In Which Absolute Power does not Corrupt Absolutely

I hear this phrase “Absolute Power Corrupts Absolutely” all the time, and while I’ve never been comfortable with it (just seems too pat a response), today I realized what it is about the adage that bothers me.

The assumption inherent in the statement is that there is a “corrupting force” outside of man’s heart, thus implying that the solution is also in an external, political, socio-economic system. But democracy, republicanism, communism, and absolute monarchies, while they each have their strengths and weaknesses, cannot fix (and do not address) the fundamental flaw in every political system: Men are involved.

There is no God-ordained system of government that will magically guard against corruption. And no system, however cleverly devised, can long survive without Godly men (hows that for pat).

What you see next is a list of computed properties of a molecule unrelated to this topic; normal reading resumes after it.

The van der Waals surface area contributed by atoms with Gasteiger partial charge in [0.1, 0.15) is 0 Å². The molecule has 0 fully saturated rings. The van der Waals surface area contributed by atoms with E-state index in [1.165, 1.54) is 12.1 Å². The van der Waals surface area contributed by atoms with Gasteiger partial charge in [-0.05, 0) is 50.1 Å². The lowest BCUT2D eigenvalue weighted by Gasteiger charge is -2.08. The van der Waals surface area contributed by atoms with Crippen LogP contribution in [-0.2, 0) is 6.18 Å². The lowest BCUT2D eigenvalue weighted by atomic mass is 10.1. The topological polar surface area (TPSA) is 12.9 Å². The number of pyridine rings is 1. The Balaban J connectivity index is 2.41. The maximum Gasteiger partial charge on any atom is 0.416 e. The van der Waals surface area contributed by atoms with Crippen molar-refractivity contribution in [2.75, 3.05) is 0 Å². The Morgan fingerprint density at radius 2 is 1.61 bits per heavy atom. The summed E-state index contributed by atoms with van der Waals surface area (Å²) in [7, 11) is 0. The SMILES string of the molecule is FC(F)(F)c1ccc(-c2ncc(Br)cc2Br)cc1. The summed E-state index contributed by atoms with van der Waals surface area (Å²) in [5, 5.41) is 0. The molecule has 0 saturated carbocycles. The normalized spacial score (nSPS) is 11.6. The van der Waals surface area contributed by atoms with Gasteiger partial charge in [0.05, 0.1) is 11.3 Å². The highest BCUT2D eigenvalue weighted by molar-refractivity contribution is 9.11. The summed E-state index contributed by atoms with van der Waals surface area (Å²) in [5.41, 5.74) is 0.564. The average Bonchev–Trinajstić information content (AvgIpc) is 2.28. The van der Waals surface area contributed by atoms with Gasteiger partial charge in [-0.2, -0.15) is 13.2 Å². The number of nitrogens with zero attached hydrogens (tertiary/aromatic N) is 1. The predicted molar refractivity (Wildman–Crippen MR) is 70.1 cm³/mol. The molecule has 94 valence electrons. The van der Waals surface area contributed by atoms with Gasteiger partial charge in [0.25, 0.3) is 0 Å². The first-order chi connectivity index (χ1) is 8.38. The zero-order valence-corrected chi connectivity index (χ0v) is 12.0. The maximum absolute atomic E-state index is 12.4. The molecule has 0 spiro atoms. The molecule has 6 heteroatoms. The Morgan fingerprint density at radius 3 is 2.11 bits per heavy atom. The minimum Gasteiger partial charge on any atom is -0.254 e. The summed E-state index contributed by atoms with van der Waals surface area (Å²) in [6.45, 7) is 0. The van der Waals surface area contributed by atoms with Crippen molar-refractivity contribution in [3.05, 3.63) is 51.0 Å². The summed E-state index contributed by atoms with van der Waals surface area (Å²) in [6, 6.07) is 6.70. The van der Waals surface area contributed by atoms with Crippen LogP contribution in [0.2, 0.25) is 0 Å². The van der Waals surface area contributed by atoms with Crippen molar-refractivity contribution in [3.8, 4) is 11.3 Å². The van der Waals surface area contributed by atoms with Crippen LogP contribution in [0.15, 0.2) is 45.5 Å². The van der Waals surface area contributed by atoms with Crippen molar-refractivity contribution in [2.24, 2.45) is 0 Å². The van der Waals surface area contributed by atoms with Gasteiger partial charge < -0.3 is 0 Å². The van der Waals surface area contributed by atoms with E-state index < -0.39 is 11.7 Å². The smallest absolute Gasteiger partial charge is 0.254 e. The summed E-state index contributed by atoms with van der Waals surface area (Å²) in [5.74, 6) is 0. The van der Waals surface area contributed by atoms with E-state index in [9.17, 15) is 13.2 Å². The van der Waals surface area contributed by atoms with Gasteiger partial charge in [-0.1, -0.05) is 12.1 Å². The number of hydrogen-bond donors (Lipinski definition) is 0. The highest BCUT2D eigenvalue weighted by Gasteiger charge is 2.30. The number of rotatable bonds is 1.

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One comment on “In Which Absolute Power does not Corrupt Absolutely

  1. Amen. The sinner corrupts the power, not the power the sinner. Authority in itself can be a good thing, and men who are under authority — who submit themselves and their rule to the One who gave them authority — are able to wield it wisely and well. But for those who think they are the final word — who think they have absolute authority — it becomes like fire that burns them rather than warms them.

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